The fire started on the home’s back porch, said Orange Lake Fire Chief Richard Pisani. One woman was home at the time; a neighbor, who saw that the back of her house was on fire, alerted her. He said the fire was pretty involved when firefighters arrived, and it accelerated when a propane tank in the back of the home exploded.
About 50 firefighters, from the Orange Lake, Winona Lake, Coldenham, Cronomer Valley, Plattekill and City of Newburgh departments, battled the blaze for about 45 minutes.
Look, a specialized vehicle that responds on all dumpster fires. I am not sure I would want to get in and drive it. The video, from FdNy8231 (@FDNY8231), was taken at the quarters of FDNY’s Engine 60 and Ladder 17.
Yes, it must be a slow day on the video front for Dave to be running a vehicle fire. There’s a lot out there. Just not much that I thought was blog-worthy. But I did notice this from our regular contributor, Don Murtha III (murthad02). Don was at the scene with the arrival of U-Crest firefighters early Monday morning on Nokomis Parkway in Cheektowaga, New York (Erie County). His video shows the usual hazards everyone faces with the modern vehicle fire (lots of things popping and exploding) and a few other things. Don reports after the fire was extinguished a body was found in the vehicle.
According to Platttekill Fire Chief Chris Mancuso, the fire was discovered when City of Newburgh Fire Chief Mike Vatter, who lives nearby, noticed smoke on his property and went to investigate. Departments quickly responded, and the blaze, which started in half of the house, was put out quickly.
A fire ripped through a 16-unit apartment complex in Coram Sunday afternoon, leaving as many as 40 people homeless, officials said.
The fire at 24 El Camino Ct. was first reported at 1:27 p.m., Suffolk police said. Coram firefighters, joined by four other departments, battled the blaze, which was under control by 3:30 p.m., according to the Coram fire dispatcher.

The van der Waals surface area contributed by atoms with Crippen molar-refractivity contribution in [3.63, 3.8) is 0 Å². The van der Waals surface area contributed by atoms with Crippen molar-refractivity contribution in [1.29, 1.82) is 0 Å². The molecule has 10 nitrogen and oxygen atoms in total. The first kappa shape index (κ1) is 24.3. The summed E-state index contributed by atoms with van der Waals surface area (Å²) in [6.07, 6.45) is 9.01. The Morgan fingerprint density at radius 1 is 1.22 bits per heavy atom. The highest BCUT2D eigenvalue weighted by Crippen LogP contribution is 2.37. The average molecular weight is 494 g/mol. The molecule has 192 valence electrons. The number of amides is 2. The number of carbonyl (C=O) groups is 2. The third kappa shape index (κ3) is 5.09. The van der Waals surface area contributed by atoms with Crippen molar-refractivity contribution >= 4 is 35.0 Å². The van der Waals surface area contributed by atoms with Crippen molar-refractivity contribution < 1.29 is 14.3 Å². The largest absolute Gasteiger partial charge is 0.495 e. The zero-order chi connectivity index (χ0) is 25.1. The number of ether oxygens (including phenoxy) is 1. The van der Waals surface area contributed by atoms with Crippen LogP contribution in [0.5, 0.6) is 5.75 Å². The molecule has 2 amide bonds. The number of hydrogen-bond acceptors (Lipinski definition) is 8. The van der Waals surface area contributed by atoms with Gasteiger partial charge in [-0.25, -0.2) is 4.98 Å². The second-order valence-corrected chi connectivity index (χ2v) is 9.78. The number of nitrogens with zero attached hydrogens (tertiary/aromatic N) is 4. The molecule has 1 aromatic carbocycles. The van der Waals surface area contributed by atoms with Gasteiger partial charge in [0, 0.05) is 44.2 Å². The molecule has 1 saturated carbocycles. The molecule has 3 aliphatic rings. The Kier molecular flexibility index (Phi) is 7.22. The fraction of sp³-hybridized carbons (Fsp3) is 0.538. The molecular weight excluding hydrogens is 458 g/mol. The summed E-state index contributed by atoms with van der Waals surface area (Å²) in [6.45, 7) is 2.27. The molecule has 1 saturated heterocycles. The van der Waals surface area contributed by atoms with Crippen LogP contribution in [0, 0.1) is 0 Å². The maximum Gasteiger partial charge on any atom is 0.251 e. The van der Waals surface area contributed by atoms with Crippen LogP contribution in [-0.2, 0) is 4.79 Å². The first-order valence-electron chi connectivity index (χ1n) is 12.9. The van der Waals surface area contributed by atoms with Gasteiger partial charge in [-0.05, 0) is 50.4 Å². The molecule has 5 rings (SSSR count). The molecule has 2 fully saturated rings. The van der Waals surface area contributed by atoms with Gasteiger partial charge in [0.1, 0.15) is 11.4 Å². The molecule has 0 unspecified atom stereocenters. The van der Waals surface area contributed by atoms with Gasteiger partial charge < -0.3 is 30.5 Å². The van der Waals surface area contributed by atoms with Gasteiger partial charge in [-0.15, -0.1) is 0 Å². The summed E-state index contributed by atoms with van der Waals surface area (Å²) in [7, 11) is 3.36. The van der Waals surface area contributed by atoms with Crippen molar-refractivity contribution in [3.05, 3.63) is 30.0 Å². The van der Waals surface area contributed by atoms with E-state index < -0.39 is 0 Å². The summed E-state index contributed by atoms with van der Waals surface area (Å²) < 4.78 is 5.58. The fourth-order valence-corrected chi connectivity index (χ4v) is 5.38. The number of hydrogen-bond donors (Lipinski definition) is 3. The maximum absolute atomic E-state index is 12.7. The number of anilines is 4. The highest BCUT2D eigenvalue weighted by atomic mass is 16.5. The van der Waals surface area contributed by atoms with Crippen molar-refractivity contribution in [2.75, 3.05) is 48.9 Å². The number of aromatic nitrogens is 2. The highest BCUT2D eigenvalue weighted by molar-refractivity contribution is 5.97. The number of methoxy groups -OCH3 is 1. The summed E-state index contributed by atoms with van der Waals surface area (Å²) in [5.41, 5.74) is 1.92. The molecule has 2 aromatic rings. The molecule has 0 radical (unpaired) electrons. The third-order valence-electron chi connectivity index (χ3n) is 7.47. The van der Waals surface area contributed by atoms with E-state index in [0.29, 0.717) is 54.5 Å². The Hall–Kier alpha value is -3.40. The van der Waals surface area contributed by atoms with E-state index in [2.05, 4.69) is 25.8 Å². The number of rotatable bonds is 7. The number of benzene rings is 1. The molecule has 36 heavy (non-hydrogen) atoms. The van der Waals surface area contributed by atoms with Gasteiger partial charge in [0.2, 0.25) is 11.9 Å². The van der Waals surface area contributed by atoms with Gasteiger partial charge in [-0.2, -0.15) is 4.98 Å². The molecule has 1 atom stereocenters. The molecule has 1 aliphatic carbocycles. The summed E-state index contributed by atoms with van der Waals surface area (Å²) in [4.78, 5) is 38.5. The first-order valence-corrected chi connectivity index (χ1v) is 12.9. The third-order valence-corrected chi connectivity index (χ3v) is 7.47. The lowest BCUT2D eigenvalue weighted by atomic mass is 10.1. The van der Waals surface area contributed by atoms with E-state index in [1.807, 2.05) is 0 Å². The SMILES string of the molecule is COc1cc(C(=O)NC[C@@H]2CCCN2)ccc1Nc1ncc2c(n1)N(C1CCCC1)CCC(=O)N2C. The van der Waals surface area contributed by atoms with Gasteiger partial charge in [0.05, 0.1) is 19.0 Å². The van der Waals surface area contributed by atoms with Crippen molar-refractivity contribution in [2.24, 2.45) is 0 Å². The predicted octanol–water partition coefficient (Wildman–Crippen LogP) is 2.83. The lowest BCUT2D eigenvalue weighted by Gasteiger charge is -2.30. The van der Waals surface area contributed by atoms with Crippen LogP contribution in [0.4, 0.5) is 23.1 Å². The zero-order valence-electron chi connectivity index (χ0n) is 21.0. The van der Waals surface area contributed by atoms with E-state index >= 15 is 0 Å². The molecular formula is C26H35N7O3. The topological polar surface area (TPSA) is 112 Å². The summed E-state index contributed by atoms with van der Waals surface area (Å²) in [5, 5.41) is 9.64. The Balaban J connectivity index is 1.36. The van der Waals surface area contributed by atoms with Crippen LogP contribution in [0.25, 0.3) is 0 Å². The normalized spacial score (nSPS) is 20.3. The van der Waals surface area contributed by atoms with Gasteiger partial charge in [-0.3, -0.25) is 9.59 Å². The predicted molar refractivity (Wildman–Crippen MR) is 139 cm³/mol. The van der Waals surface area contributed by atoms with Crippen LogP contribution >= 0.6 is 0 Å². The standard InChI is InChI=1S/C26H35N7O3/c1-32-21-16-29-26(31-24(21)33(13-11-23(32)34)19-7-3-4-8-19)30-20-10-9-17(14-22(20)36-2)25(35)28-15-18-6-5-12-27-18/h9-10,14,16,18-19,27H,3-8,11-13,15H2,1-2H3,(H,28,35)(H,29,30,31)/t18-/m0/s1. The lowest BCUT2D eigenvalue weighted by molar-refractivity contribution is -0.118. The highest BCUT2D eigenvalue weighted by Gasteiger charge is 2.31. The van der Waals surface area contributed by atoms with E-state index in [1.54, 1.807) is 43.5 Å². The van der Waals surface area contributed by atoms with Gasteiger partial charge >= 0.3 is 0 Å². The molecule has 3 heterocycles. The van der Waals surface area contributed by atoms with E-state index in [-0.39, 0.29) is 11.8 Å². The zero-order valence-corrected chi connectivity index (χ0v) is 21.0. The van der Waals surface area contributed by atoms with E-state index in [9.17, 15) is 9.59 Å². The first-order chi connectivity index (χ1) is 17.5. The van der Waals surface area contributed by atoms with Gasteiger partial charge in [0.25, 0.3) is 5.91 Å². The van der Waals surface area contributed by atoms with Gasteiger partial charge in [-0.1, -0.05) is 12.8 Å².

Many of us who viewed the video from JBRAKERPHOTO of the fire Sunday in Kingston, New York noticed there was a significant time lag between the two videos we posted. One of our longtime readers, Thom Cronin, decided to investigate this further and contacted the videographer who, at Thom’s requested, posted additional video . It turns out we had posted Parts 1 and 4, here. Above is the previously un-posted Part 2 and below is Part 3 (and here is Part 5). Thanks Thom.
Kingston Deputy Fire Chief Donald Allen on Sunday evening said the department responded immediately to the 11:46 a.m. call at 12 Linderman Ave., but, “The wind was the big thing. It gave the fire a huge start.”
Fire Chief John Reinhardt said Kingston Police Officer Mark Wikane, 55, reached the scene first and entered the burning building to be sure the occupants on both floors had escaped.
Wikane was treated and later released from the hospital, according to Kingston police.
This is a better version (with sound) of a video we brought you a week-ago that vanished after we posted it. It comes from a dash-cam mounted in an ambulance belonging to Clifton Park & Halfmoon EMS in Saratoga County, New York. The incident occurred on March 30 on I-87 southbound just north of Twin Bridges. .
The video is from our newest sponsor, FIRE CAM, makers of the original fire helmet cameras. You can find them at FireVideo.net. If you look to the right column of STATter911.com you will see a video player featuring the latest helmet and dash-cam videos from FIRE CAM.
Here’s some of the description with the video: